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Is there a reconstruction for whom and when were the peoples of the ancient Levant just before Israel, Judea and Edom?

Is there a reconstruction for whom and when were the peoples of the ancient Levant just before Israel, Judea and Edom?


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Primarily from viewing lectures and interviews about the ancient history of the Levant, I understand that before Israel, Judea and perhaps also Edom states were created, their area included groups such as:

  • Shasu tribes (one of them in north Arabia - Shasu Yaho)
  • Jacobelites
  • Kenites
  • Habiru
  • Mitanni refugees which fled from Shalmaneser I (suggested by Knohl in his bookמאין באנו)
  • Hyksos
  • Amalekites
  • The "seven peoples" the "Israelites" fought with when "conquering" Canaan (Hittites, Girgashites, Amorites, Canaanites, Perizzites, Hivites and Jebusites) ; I recall Yigal Bin-Nun said something like it is unclear what these "Jebusites" were in one of his recent lectures.

The era I mean to early Levant Bronze age until the rise of Israelite-Juedan-Edomite society and the whereabouts I mean to are primarily north Sinai peninsula, to north Arabian peninsula including the vicinity of modern day Israel, Jordan, Lebanon and perhaps parts of Syria.

'Jacob-el in the Land of Esau and the Roots of Biblical Religion', VT 67 [2017] 481-484 by Israel Knohl, PhD.

My problem

I don't have access to many if not most academic peer reviewed journals and I don't know where to look for for an article which contains a table that tries to make an historical "sorting" reconstruction of essential data about these peoples.

My question

Is there a reconstruction for whom and when were the peoples of the ancient Levant just before Israel, Judea and Edom (especially one that is presented in a table categorizing these people in a table by at leastEra BC,Geographical location/sandGods worshiped)?


It's a big ask!

See if you can get a registration for jstor.org

I believe there was an Exodus and it happened 1446 BC. Your ref to Mitanni refugees means Knohl obviously believes in a much later Exodus (or no Exodus at all).

Amalekites - mentioned many times in scripture. https://www.biblegateway.com/quicksearch/?quicksearch=amalek&qs_version=KJV Descendants of Esau, a subset of Edomites.

Amorites - very prevalent in Canaan. Well known. Look them up in google. Hammurabi was Amorite.

Canaanites - descendants of Canaan. Sometimes I think it refers more generally to the occupants of the land of Canaan. When used more specifically it refers to Phoenicians. The Canaanites built Carthage and took their Baal worship with them as shown in the name "Hannibal", and in the evidence of child sacrifice.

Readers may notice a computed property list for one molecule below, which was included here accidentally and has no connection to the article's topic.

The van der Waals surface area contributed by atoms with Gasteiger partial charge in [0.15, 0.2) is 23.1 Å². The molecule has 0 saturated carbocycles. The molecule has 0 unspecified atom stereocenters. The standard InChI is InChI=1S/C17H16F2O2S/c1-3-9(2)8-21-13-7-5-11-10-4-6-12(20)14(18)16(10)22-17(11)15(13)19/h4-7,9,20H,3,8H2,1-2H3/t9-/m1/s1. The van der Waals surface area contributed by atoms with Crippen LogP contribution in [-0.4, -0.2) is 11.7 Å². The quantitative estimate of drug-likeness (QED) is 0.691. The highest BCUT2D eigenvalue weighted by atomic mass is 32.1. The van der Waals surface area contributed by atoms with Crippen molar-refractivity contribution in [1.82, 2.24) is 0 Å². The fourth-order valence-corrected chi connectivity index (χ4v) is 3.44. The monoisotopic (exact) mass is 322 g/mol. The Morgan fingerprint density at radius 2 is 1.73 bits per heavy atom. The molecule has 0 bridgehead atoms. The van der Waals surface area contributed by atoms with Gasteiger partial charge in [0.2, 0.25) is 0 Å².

Girgashites - no one knows anything about them.

Habiru - may have been nomadic, mentioned in the Amarna letters, taking an early Exodus view, when "habiru" is mentioned in the Amarna letters it may mean "Hebrew", ie the followers of Joshua.

Hittites - came from central Turkey. Were in the land of southern Levant even in the time of Abraham, around 2050 BC. (Abraham born 2166 BC, IMO). Their language is early Germanic, not Semitic. Much can be found about them.

Hivites - Mainly south Lebanon. The Gibeonites were Hivites.

Horites, these were Hurrians, see International Standard Bible Encyclopedia (James Orr), volume 2, p756-757, by F.W. Bush. It is online. Again much is known.

Hyksos - so many settled in Egypt in the second millenium that they were able to take over the country. When they were driven out Josephus says that some of them captured Jerusalem: if that is true then the Jebusites may have been Hyksos.

Jacobelites - never heard of them.

Jebusites - the occupants of Jerusalem only.

Kenites - a tribe of Midian (North West Arabia) some of whom believed in the God of Israel. They might be a family of the Midianites. Look up the scripture references at Biblegateway.com… https://www.biblegateway.com/quicksearch/?quicksearch=kenite&qs_version=KJV

Perizzites - not much is known about them.

Shasu is an Egyptian term and may simply be a general term for foreigners, esp nomadic, or with no fixed homeland: so the "Shasu of Jahweh" spoken of on inscription in Sudan in my view refers to the Israelites.



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